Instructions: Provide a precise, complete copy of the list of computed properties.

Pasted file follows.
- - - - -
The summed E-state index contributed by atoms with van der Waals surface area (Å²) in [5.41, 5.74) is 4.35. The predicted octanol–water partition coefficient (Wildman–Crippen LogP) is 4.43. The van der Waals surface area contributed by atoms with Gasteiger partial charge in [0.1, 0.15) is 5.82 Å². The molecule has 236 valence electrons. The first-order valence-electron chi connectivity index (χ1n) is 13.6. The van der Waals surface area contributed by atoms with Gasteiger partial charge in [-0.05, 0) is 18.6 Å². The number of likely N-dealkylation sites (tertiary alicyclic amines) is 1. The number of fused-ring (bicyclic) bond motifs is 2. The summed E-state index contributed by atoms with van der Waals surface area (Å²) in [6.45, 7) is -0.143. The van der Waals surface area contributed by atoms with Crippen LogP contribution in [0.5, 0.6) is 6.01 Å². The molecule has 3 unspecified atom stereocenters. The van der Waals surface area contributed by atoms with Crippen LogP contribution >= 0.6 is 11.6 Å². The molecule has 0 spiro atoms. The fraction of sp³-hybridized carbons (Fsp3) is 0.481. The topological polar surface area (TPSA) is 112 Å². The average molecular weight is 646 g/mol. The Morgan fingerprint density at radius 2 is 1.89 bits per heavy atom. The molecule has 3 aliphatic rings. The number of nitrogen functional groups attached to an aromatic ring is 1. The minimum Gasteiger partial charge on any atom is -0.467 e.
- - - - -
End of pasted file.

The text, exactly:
The summed E-state index contributed by atoms with van der Waals surface area (Å²) in [5.41, 5.74) is 4.35. The predicted octanol–water partition coefficient (Wildman–Crippen LogP) is 4.43. The van der Waals surface area contributed by atoms with Gasteiger partial charge in [0.1, 0.15) is 5.82 Å². The molecule has 236 valence electrons. The first-order valence-electron chi connectivity index (χ1n) is 13.6. The van der Waals surface area contributed by atoms with Gasteiger partial charge in [-0.05, 0) is 18.6 Å². The number of likely N-dealkylation sites (tertiary alicyclic amines) is 1. The number of fused-ring (bicyclic) bond motifs is 2. The summed E-state index contributed by atoms with van der Waals surface area (Å²) in [6.45, 7) is -0.143. The van der Waals surface area contributed by atoms with Crippen LogP contribution in [0.5, 0.6) is 6.01 Å². The molecule has 3 unspecified atom stereocenters. The van der Waals surface area contributed by atoms with Crippen LogP contribution >= 0.6 is 11.6 Å². The molecule has 0 spiro atoms. The fraction of sp³-hybridized carbons (Fsp3) is 0.481. The topological polar surface area (TPSA) is 112 Å². The average molecular weight is 646 g/mol. The Morgan fingerprint density at radius 2 is 1.89 bits per heavy atom. The molecule has 3 aliphatic rings. The number of nitrogen functional groups attached to an aromatic ring is 1. The minimum Gasteiger partial charge on any atom is -0.467 e.